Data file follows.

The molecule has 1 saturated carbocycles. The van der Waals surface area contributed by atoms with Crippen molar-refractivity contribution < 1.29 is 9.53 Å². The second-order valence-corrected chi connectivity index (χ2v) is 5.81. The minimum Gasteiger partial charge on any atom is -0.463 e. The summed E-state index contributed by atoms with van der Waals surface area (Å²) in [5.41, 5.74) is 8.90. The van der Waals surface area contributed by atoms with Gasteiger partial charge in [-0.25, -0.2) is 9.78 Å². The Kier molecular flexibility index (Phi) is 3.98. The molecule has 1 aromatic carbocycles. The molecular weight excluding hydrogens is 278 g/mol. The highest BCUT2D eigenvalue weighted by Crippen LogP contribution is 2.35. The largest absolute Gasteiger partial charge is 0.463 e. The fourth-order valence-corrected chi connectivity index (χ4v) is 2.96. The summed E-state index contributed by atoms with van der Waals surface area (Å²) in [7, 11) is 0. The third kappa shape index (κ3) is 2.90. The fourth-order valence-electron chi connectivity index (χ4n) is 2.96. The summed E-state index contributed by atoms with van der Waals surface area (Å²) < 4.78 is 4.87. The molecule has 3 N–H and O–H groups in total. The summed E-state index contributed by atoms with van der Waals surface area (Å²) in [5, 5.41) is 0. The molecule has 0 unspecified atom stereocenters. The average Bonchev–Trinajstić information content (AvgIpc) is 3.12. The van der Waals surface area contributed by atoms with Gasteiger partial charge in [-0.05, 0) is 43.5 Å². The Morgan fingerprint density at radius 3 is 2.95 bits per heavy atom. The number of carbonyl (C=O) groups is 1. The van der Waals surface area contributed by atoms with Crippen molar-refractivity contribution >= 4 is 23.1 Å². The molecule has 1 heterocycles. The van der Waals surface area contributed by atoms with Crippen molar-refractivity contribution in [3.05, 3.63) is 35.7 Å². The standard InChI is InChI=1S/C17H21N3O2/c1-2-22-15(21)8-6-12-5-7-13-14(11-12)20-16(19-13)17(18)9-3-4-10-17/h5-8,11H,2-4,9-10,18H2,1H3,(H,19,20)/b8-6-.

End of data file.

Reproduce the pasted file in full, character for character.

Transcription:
The molecule has 1 saturated carbocycles. The van der Waals surface area contributed by atoms with Crippen molar-refractivity contribution < 1.29 is 9.53 Å². The second-order valence-corrected chi connectivity index (χ2v) is 5.81. The minimum Gasteiger partial charge on any atom is -0.463 e. The summed E-state index contributed by atoms with van der Waals surface area (Å²) in [5.41, 5.74) is 8.90. The van der Waals surface area contributed by atoms with Gasteiger partial charge in [-0.25, -0.2) is 9.78 Å². The Kier molecular flexibility index (Phi) is 3.98. The molecule has 1 aromatic carbocycles. The molecular weight excluding hydrogens is 278 g/mol. The highest BCUT2D eigenvalue weighted by Crippen LogP contribution is 2.35. The largest absolute Gasteiger partial charge is 0.463 e. The fourth-order valence-corrected chi connectivity index (χ4v) is 2.96. The summed E-state index contributed by atoms with van der Waals surface area (Å²) in [7, 11) is 0. The third kappa shape index (κ3) is 2.90. The fourth-order valence-electron chi connectivity index (χ4n) is 2.96. The summed E-state index contributed by atoms with van der Waals surface area (Å²) < 4.78 is 4.87. The molecule has 3 N–H and O–H groups in total. The summed E-state index contributed by atoms with van der Waals surface area (Å²) in [5, 5.41) is 0. The molecule has 0 unspecified atom stereocenters. The average Bonchev–Trinajstić information content (AvgIpc) is 3.12. The van der Waals surface area contributed by atoms with Gasteiger partial charge in [-0.05, 0) is 43.5 Å². The Morgan fingerprint density at radius 3 is 2.95 bits per heavy atom. The number of carbonyl (C=O) groups is 1. The van der Waals surface area contributed by atoms with Crippen molar-refractivity contribution >= 4 is 23.1 Å². The molecule has 1 heterocycles. The van der Waals surface area contributed by atoms with Crippen molar-refractivity contribution in [3.05, 3.63) is 35.7 Å². The standard InChI is InChI=1S/C17H21N3O2/c1-2-22-15(21)8-6-12-5-7-13-14(11-12)20-16(19-13)17(18)9-3-4-10-17/h5-8,11H,2-4,9-10,18H2,1H3,(H,19,20)/b8-6-.